Whether one is being interviewed by a potential employer, or interrogated by a state sanctioned “authority,” just as the words interview and interrogation should be viewed as synonymous and are thus interchangeable (and should always be thought of in this manner), so too are the application of techniques to resist the divulgence of information interchangeable between the two venues. Thinking of an interview as desirous (from the perspective that one is usually thrilled to be called to an interview after submitting a resumé or job application), and thus harmless, while attaching malevolence only to the term interrogation, may lead one to a false sense of security when one’s interrogator uses kindness to extract information or one’s interviewer suddenly changes tactics and utilizes a more forceful tone or body position mid-stream to the interview.
The technique part of resistance techniques, infers I think, some level of skill. “No,” most certainly can be aligned with the concept of resistance, but how far will that get one, when one’s desires are not only to resist, but also to resist while avoiding or minimizing pain and/or discomfort to ourselves, or those we care about. In Wendy McElroy’s “Non-Cooperation as a One-on-One Strategy,” a key factor to all subsequent determinations revolves around the concept of compelled compliance (force), and what level of deprivation an individual is willing to endure relative to one’s responsibility to others. If simply saying “No” to one’s adversary were enough to deter him from further interfering in one’s life, then a higher level of resistance skill would be moot. Conversely, if one believes he may find himself subjected to a more hostile environment at some point in the future than that where a mere “No” will suffice, then it may be beneficial to investigate further methods of veiled resistance.
Avoidance is by far the most clandestine and effective form of resistance. If an agency is unaware of one’s presence, how can it offer any aggression from which to resist? Even within the military’s own S.E.R.E. (Survival, Evasion, Resistance and Escape) training (upon which this article is premised), it is stated over and over again that avoidance is one’s best alternative. Resistance and escape become irrelevant if one is never captured. The problem with avoidance however, is that at some point, the avoidance will most likely lead to a compromise of principles beyond a level that can be tolerated. A military example might be the capture of a team member by an un-overwhelming force. Avoidance would dictate continuing on without the captured member, but how would this effect the remainder of one’s life? Conversely, how would being captured affect the remainder of one’s own life? A more societal example might be witnessing the attack of a female co-worker by two assailants in the company parking lot. One might surely be killed or severely injured by the assailants if interference is offered, but could that person live with their action (or more appropriately – inaction) if they had done nothing for fear of their own life and the co-worker was raped or murdered?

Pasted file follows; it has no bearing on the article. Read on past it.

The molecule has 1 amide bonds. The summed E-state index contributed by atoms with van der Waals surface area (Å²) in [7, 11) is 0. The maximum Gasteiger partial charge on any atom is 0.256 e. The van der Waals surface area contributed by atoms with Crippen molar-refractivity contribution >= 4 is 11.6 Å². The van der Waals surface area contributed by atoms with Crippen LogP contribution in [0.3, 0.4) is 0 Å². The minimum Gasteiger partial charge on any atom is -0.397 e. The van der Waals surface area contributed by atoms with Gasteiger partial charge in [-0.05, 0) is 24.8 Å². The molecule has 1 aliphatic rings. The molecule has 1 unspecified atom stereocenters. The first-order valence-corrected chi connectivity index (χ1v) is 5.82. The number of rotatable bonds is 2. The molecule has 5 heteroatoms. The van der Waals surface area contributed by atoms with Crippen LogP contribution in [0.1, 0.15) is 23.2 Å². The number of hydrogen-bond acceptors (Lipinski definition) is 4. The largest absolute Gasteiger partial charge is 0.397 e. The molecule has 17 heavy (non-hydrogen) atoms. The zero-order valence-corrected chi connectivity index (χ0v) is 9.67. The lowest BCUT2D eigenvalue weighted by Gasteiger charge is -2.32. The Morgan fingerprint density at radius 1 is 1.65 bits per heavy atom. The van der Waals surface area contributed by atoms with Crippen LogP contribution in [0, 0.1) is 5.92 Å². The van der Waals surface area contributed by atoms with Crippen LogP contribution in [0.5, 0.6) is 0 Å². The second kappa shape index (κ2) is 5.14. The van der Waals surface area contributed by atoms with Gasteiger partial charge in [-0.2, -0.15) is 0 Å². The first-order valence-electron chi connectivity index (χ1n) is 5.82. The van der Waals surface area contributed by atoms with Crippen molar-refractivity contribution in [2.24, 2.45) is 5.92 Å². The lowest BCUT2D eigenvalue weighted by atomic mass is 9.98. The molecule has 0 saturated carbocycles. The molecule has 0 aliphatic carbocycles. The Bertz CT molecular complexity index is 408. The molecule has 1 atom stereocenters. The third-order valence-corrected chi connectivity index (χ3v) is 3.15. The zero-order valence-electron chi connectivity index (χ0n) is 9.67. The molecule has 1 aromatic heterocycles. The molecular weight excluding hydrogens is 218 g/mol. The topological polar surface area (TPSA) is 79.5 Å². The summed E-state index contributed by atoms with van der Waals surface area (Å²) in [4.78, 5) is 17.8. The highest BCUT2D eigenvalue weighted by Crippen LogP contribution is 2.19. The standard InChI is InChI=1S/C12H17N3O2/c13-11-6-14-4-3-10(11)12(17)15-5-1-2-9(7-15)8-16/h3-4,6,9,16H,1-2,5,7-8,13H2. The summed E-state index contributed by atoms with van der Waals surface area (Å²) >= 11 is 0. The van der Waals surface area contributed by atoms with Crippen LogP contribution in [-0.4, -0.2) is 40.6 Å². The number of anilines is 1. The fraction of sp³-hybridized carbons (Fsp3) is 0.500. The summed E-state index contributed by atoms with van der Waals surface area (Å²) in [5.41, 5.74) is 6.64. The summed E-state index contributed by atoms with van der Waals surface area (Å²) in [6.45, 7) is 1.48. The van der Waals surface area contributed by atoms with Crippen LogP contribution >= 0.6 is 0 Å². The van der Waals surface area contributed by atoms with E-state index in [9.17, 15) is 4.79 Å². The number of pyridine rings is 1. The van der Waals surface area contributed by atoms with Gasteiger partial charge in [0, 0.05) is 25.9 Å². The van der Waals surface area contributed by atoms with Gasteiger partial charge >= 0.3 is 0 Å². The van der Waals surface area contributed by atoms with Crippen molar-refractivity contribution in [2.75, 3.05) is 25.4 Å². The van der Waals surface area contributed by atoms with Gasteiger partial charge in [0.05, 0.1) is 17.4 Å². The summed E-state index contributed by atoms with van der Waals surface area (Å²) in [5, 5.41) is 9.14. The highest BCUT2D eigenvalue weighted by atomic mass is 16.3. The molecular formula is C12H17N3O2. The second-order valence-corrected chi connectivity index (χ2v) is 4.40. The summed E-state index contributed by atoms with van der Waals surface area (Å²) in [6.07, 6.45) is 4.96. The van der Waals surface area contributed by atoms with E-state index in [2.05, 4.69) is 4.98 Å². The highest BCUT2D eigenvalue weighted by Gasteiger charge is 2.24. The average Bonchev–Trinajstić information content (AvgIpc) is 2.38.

It is often one’s own principles that negate the path of avoidance due to the tremendous distress caused to freedom loving people when their freedoms are compromised. Resistance, and in particular concealed resistance, offers not only a way of slowing an interrogation, but also perhaps, a way of slowing the impetus of the state’s tyranny. Just as an error in resistance during an interview may lead to greater discomfort, so too may an error in an act of non-compliance, of non-cooperation, lead once again back to the position of compelled compliance.
It’s important to note that from its inception, the resistance portion of SERE school was developed, monitored and enhanced by various psychologists. Of a deeper context than need be explored here, there are many ties linking SERE training and the developers of its curriculum to torture procedures implemented at Guantanamo and Abu Ghraib. As such however, one can, without a great leap of faith, recognize the logic that the key to combating a mental attack is sound mental preparation. From one developer’s own notes comes the idea that one must have “conviction of purpose.” Fortunately, this should not be a problem for most Libertarians and Anarchists.